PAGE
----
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Simulation Uses Quantum Mechanics To Understand Nanoelectronics

Date:
July 8, 1999
Source:
University Of Illinois At Urbana-Champaign
Summary:
A computer simulation developed at the University of Illinois is helping scientists better understand the strange world of nanoelectronics -- where a single electron can control a device, but quantum mechanics is required to describe the behavior of that electron.
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CHAMPAIGN, Ill. -- A computer simulation developed at the University of Illinois is helping scientists better understand the strange world of nanoelectronics -- where a single electron can control a device, but quantum mechanics is required to describe the behavior of that electron.

"We have simulated the operation of a silicon quantum-dot, floating-gate flash memory device," said Jean-Pierre Leburton, a U. of I. professor of electrical and computer engineering and a researcher at the university's Beckman Institute for Advanced Science and Technology. "The simulation can be used to explore and enhance the physical characteristics in future commercial devices."

Small, fast and rugged, flash memories can serve as temporary data storage in portable computers and cellular phones, and are key elements in digital imaging. They will eventually replace conventional magnetic storage media, Leburton said. "As fabrication technology continues to improve, the floating gates in flash memories may be reduced to nanometer-size structures that behave like quantum dots."

But as devices shrink to nanometer proportions, classical theory breaks down and quantum mechanics takes over. "You come to a point where things have become so small, you can identify the effects of a single electron charge with its wave-like behavior," Leburton said.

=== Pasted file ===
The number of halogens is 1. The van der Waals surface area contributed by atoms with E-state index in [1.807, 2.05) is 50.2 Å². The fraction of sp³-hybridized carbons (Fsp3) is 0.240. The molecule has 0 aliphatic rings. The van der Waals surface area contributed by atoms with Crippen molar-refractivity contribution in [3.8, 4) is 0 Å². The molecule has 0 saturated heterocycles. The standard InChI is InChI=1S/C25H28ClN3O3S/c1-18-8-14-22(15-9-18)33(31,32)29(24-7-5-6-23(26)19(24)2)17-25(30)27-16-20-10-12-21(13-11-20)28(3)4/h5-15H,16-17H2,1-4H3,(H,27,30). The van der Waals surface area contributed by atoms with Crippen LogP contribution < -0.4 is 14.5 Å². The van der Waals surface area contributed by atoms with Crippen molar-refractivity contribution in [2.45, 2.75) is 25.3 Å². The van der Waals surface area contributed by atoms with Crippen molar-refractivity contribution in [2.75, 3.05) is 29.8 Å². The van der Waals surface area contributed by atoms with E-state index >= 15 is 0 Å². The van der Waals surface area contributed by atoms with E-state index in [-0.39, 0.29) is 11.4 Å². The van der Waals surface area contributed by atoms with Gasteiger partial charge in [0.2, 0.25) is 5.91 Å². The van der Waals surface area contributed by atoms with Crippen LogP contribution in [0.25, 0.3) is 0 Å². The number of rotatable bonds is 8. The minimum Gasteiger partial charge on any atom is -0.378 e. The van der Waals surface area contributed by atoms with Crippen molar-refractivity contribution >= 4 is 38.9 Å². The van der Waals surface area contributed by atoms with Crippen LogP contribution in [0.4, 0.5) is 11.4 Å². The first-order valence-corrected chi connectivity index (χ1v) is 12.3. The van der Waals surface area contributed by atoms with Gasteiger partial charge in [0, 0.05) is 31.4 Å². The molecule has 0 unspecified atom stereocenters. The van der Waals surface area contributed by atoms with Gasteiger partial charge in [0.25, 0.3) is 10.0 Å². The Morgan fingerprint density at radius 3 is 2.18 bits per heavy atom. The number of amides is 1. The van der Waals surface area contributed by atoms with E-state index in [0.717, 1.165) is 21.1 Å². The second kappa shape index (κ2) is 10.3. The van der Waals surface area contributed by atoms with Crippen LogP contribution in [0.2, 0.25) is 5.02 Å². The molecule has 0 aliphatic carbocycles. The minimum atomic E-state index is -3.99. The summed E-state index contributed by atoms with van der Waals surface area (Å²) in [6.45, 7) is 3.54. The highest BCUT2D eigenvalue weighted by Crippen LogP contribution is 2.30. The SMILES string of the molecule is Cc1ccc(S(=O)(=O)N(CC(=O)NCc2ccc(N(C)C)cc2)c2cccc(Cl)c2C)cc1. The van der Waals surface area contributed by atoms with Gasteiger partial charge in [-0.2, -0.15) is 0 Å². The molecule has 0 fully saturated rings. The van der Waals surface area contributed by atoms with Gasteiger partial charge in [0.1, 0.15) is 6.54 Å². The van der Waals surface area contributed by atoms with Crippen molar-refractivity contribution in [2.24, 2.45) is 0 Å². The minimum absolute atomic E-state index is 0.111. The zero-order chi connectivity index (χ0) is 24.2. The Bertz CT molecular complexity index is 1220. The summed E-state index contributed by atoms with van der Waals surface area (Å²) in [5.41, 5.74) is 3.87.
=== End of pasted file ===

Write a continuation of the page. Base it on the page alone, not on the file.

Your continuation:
This "single-electron effect" reflects the granularity of matter in the nanoelectronic world. Not only must electrical current be understood as discrete particles governed by quantum mechanics (instead of millions of electrons flowing like a fluid); the physical composition of the device itself also must be taken into consideration.

"For example, the conductivity of a semiconductor is changed during manufacture by doping the material with impurities," Leburton said. "In the past, this doped material could be treated as a uniformly distributed background. Now, because of the incredibly small size, the characteristics of the device will change depending upon where atomic impurities are located."

To more thoroughly study the behavior of nanoelectronic devices, Leburton and graduate student Aaron Thean developed special simulation software. Their code consists of a three-dimensional,

self-consistent solver with the necessary quantum mechanics to capture both the granularity of matter and the wave nature of the electron.

"In our simulation, you can see the wave-particle duality of the electron," Leburton said. "On one hand you see the granularity of matter due to the presence of a single, charged particle. On the other hand you see the wave nature of the electron, manifested in the form of additional capacitances."

By taking both of these effects into consideration, the computer simulation can help scientists and engineers design and optimize the performance of the next generation of nanoscale electronic devices.

The researchers discuss their simulation in the June issue of IEEE Electron Device Letters.


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The above post is reprinted from materials provided by University Of Illinois At Urbana-Champaign. Note: Materials may be edited for content and length.


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University Of Illinois At Urbana-Champaign. "Simulation Uses Quantum Mechanics To Understand Nanoelectronics." ScienceDaily. ScienceDaily, 8 July 1999. <www.sciencedaily.com/releases/1999/07/990708075902.htm>.
University Of Illinois At Urbana-Champaign. (1999, July 8). Simulation Uses Quantum Mechanics To Understand Nanoelectronics. ScienceDaily. Retrieved July 3, 2015 from www.sciencedaily.com/releases/1999/07/990708075902.htm
University Of Illinois At Urbana-Champaign. "Simulation Uses Quantum Mechanics To Understand Nanoelectronics." ScienceDaily. www.sciencedaily.com/releases/1999/07/990708075902.htm (accessed July 3, 2015).

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